In our case, in order to retain the preoperative association of corneal astigmatism with the implanted toric IOL, DSAEK was used as an alternative to repeat PK for the treatment of the patient’s failed PKP graft. Although we did not have data on the patient’s corneal astigmatism due to the inability to perform topography on the edematous graft, we decided to proceed with DSAEK based on the patient’s report of a post –cataract excellent uncorrected visual acuity in order to induce minimal change to the patient’s corneal astigmatism. Postoperatively, the patient still had low refractive astigmatism despite the mild corneal astigmatism, thus indicating that the toric IOL still compensated for the corneal astigmatism after the DSAEK.

In another case in the literature, Scorcia et al. reported implantation of a toric IOL at the same time as performing DSAEK [11]. The toric IOL in this case was implanted based on the preoperative astigmatism without knowing the effect that the DSAEK graft would have on the overall astigmatic error. The authors report excellent refractive results. Nevertheless, according to Terry et al. [2] the mean astigmatic change in a series of 100 eyes implanted with pre-cut DSAEK donor tissue was 0.09 diopters, thus justifying this intervention in order to maintain the compensating effect of the toric IOL on the corneal astigmatism.

In conclusion, DSAEK was an excellent alternative to repeat PKP in a patient previously implanted with a toric IOL. The fact that DSAEK minimally changed corneal astigmatism, allowed the preservation of the correspondence between the toric IOL’s astigmatic power and the corneal astigmatism, thus offering the patient a functional visual acuity.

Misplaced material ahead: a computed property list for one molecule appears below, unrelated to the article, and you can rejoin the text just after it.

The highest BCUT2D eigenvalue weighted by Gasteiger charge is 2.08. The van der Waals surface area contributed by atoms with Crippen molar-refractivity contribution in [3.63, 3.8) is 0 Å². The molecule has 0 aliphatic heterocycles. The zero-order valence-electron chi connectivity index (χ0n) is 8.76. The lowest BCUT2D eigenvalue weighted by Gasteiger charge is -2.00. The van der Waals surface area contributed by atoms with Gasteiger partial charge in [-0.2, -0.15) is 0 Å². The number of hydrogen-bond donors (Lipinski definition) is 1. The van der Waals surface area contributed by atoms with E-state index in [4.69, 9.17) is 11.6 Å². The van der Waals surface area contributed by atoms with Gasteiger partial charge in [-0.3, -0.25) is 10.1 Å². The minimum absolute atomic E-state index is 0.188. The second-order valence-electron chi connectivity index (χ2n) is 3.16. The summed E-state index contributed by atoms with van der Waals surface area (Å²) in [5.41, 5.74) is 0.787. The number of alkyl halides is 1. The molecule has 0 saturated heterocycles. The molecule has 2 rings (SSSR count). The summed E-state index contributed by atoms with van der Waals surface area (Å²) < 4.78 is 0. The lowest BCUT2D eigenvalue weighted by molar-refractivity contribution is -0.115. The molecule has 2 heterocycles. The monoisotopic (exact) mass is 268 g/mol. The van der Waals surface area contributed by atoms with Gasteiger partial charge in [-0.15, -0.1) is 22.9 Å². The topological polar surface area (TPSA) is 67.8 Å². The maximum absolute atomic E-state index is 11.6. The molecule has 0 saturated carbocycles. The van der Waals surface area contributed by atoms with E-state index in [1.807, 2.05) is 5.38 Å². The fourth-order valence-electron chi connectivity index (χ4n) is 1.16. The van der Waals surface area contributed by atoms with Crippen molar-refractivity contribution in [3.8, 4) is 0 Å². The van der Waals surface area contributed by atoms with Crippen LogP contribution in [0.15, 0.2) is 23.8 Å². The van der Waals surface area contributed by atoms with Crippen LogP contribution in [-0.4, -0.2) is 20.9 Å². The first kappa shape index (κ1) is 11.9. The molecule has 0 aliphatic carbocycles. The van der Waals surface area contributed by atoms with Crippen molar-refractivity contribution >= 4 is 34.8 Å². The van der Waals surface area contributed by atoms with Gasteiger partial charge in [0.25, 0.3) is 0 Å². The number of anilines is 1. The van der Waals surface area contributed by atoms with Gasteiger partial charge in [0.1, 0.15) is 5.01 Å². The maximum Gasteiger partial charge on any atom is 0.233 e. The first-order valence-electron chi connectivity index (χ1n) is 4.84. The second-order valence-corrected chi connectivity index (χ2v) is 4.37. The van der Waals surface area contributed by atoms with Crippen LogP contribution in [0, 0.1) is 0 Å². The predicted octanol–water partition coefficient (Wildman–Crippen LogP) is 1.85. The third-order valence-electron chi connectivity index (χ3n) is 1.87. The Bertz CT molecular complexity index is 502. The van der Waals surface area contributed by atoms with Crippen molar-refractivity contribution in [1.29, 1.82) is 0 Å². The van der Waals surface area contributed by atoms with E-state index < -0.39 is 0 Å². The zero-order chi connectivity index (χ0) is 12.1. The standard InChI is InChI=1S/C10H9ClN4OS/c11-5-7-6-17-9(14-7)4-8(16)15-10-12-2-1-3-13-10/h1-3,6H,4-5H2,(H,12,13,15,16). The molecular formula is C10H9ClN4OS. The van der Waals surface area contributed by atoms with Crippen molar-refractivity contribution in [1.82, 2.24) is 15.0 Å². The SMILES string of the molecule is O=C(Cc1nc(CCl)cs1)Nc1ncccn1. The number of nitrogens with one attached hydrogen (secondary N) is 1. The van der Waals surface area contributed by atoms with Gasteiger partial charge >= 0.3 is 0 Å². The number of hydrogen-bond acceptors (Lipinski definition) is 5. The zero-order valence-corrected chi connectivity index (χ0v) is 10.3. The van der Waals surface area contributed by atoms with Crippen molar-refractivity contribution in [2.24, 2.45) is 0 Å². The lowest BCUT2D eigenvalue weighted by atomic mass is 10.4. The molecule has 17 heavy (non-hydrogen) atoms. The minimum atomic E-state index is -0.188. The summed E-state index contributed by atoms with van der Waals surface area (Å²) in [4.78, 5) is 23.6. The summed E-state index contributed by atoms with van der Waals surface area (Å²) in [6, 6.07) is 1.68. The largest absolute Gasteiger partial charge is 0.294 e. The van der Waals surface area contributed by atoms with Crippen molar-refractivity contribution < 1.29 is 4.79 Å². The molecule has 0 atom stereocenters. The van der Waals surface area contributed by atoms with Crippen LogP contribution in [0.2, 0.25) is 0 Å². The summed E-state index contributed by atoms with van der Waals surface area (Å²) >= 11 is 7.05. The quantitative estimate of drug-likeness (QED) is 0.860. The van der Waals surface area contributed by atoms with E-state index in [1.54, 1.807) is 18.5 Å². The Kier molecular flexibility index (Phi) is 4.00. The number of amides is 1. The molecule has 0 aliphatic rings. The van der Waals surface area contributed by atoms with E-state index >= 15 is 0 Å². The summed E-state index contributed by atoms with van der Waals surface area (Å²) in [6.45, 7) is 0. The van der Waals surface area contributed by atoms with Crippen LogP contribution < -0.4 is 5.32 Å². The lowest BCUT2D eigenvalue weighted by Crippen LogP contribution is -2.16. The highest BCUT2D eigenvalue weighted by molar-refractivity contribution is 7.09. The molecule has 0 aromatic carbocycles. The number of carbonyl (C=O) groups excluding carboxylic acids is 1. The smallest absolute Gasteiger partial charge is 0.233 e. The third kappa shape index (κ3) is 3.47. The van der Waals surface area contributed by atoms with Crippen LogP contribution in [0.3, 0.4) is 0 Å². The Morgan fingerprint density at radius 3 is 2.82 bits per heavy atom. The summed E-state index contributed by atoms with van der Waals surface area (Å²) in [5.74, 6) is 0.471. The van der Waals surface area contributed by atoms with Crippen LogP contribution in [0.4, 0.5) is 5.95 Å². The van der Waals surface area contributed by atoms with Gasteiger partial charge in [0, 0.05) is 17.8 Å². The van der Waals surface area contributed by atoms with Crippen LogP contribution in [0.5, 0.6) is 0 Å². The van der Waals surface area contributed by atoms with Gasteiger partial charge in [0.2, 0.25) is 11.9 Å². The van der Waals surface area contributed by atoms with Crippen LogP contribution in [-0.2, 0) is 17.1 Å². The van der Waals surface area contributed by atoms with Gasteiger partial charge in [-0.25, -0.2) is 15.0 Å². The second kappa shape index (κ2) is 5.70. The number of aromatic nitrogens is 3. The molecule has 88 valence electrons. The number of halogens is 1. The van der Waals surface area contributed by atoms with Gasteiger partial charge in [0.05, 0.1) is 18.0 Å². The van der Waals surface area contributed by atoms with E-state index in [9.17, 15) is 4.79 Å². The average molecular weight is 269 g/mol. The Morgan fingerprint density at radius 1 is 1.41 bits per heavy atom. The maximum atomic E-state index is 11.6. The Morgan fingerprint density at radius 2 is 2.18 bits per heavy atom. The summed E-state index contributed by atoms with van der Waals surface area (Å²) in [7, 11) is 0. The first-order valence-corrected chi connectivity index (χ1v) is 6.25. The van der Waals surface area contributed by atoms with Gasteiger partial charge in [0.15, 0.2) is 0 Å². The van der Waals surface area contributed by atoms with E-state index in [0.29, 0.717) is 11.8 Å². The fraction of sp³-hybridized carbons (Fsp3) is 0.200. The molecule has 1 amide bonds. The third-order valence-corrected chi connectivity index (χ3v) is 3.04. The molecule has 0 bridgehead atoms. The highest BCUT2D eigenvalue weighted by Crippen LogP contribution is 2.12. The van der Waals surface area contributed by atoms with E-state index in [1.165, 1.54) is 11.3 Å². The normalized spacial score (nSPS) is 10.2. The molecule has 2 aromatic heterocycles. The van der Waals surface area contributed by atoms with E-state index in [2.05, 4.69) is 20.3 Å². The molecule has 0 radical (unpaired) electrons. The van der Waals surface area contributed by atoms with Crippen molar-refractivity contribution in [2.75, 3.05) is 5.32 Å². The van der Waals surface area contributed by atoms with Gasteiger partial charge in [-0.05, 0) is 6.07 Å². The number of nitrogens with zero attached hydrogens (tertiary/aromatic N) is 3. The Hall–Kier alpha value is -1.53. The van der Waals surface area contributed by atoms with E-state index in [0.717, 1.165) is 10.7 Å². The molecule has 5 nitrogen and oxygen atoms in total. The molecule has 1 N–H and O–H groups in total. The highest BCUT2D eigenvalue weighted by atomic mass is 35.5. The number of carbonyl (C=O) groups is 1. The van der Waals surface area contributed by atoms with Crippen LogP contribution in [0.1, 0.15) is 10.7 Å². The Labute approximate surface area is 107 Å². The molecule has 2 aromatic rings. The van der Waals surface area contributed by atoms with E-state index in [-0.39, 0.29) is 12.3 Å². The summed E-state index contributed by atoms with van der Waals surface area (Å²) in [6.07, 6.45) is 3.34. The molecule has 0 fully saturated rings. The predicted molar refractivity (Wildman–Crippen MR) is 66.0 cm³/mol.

Written informed consent was obtained from the patient for publication of this case report and any accompanying images. A copy of the written consent is available for review by the Editor-in-Chief of this journal.



Descemet stripping automated endothelial keratoplasty


Penetrating keratoplasty


intraocular lens


Descemet stripping endothelial keratoplasty


Uncorrected distance visual acuity.


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Correspondence to George D Kymionis.

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Competing interests

The authors have no financial or competing interests related to the materials or methods described in the manuscript.

Authors’ contributions

GDK was the primary surgeon involved in the care of the patient and performed a critical review of the manuscript. GAK was involved in the care of the patient, performed the literature review and drafted the manuscript. Both authors read and approved the final manuscript.

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  • Descemet stripping automated endothelial keratoplasty
  • Post penetrating keratoplasty astigmatism
  • Toric intraocular lens